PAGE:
SAN DIEGO - With two oarfish washing ashore in Southern California last week, scientists are wondering why and if an urban legend that they could be predictors of the next big earthquake is true.
"Oarfish are a very exotic, strange, rare fish so when they do appear, they lead to speculation," geologist Pat Abbott told 10News.
An oarfish washed ashore in Oceanside on Friday, and a few days earlier, one turned up off Catalina.
The oarfish, the likely source of sea serpent myths throughout the ages, is a subject of superstition in Japan.
According to traditional Japanese lore, the oarfish surface and beach themselves to send a sign of an impending earthquake.
"I don't discredit or disrespect the Japanese theory at all," said Abbott. "The science and study just isn't there. There's a big difference between suggesting something like that and proving it. What did an animal sense that maybe we didn't that told them about a coming event?"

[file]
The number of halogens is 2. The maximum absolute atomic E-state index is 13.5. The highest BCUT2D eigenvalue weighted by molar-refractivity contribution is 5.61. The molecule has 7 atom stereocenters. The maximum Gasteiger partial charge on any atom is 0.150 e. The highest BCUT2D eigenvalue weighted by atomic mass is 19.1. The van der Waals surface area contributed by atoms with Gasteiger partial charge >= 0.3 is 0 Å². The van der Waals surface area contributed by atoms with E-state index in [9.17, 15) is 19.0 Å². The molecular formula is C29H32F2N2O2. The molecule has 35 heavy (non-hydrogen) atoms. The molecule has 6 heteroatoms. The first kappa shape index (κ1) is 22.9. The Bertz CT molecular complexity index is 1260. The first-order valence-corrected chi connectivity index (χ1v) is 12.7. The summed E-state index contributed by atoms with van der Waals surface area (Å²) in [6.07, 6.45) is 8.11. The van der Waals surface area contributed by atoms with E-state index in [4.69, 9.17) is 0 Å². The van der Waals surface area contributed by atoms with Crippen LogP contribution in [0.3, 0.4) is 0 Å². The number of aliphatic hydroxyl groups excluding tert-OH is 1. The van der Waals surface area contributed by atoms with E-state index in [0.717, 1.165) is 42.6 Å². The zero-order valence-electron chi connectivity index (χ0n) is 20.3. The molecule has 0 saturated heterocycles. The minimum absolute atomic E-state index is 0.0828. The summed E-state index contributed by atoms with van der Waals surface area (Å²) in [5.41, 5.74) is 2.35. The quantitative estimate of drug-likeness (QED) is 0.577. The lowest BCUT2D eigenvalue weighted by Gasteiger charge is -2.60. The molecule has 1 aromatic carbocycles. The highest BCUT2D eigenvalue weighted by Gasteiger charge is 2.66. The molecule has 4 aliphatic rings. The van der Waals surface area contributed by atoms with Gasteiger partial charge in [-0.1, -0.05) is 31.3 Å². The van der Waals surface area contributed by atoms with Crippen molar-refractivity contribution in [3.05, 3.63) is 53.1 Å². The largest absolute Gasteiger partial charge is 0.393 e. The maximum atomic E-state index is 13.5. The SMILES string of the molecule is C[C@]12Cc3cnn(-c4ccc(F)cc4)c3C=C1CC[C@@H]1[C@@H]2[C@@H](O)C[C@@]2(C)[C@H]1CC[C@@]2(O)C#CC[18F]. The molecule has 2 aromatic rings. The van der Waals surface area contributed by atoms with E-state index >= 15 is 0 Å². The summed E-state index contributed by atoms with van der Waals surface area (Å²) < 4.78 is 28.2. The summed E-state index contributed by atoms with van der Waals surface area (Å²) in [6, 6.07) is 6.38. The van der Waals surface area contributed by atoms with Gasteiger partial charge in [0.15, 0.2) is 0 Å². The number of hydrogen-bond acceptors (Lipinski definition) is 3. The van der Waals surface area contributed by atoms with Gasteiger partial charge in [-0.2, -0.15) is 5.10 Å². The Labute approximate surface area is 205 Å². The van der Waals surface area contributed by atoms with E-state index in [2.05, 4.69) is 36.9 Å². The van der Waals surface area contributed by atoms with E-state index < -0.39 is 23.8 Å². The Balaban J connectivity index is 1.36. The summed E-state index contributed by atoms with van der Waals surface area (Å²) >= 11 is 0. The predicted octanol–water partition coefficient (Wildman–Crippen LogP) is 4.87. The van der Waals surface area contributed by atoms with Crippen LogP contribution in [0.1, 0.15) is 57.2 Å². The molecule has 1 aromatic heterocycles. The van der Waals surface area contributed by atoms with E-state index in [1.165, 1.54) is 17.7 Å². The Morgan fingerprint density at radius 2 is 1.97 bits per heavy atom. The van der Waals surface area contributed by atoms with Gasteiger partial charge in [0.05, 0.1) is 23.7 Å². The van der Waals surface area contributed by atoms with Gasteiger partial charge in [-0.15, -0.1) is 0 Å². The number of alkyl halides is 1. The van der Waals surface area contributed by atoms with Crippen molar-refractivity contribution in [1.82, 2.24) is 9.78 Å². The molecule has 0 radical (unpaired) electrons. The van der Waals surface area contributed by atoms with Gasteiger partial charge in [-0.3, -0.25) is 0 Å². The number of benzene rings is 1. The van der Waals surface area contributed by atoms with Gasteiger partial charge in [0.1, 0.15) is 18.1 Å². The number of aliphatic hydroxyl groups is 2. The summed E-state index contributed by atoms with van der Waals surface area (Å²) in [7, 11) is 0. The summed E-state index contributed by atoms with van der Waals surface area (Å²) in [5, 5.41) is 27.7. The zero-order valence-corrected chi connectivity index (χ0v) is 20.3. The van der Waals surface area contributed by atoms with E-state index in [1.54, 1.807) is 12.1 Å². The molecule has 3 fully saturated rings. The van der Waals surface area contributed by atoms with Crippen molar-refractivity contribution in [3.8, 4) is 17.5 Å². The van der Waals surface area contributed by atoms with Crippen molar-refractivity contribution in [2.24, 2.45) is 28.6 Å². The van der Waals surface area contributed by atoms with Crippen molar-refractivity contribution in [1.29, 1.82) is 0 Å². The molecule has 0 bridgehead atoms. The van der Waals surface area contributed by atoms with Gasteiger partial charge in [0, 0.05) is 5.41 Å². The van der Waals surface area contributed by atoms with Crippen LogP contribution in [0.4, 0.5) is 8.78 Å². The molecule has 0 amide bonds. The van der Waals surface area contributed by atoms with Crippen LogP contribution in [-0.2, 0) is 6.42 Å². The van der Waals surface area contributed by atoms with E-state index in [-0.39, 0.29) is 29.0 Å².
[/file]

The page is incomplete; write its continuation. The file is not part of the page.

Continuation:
The UK's Telegraph newspaper reported that after the big earthquakes in March of 2010 in Haiti and Taiwan that 10 oarfish washed up in Japan. The problem is the big earthquake in Japan did not happen until exactly a year later in March of 2011.
However, there is no scientific proof or theories that bottom-dwelling fish may be susceptible to movement in seismic fault lines.
"Reports on other animals sensing earthquakes before they happened have been done, that elephants sensed something and went uphill in Indonesia and India and other countries before a quake, you think really? And that is why studying their behavior needs to be done," said Abbott.
The appearance of the fish off Catalina and Oceanside has scientists wondering why and trying to figure it out. For now, there are more questions than answers.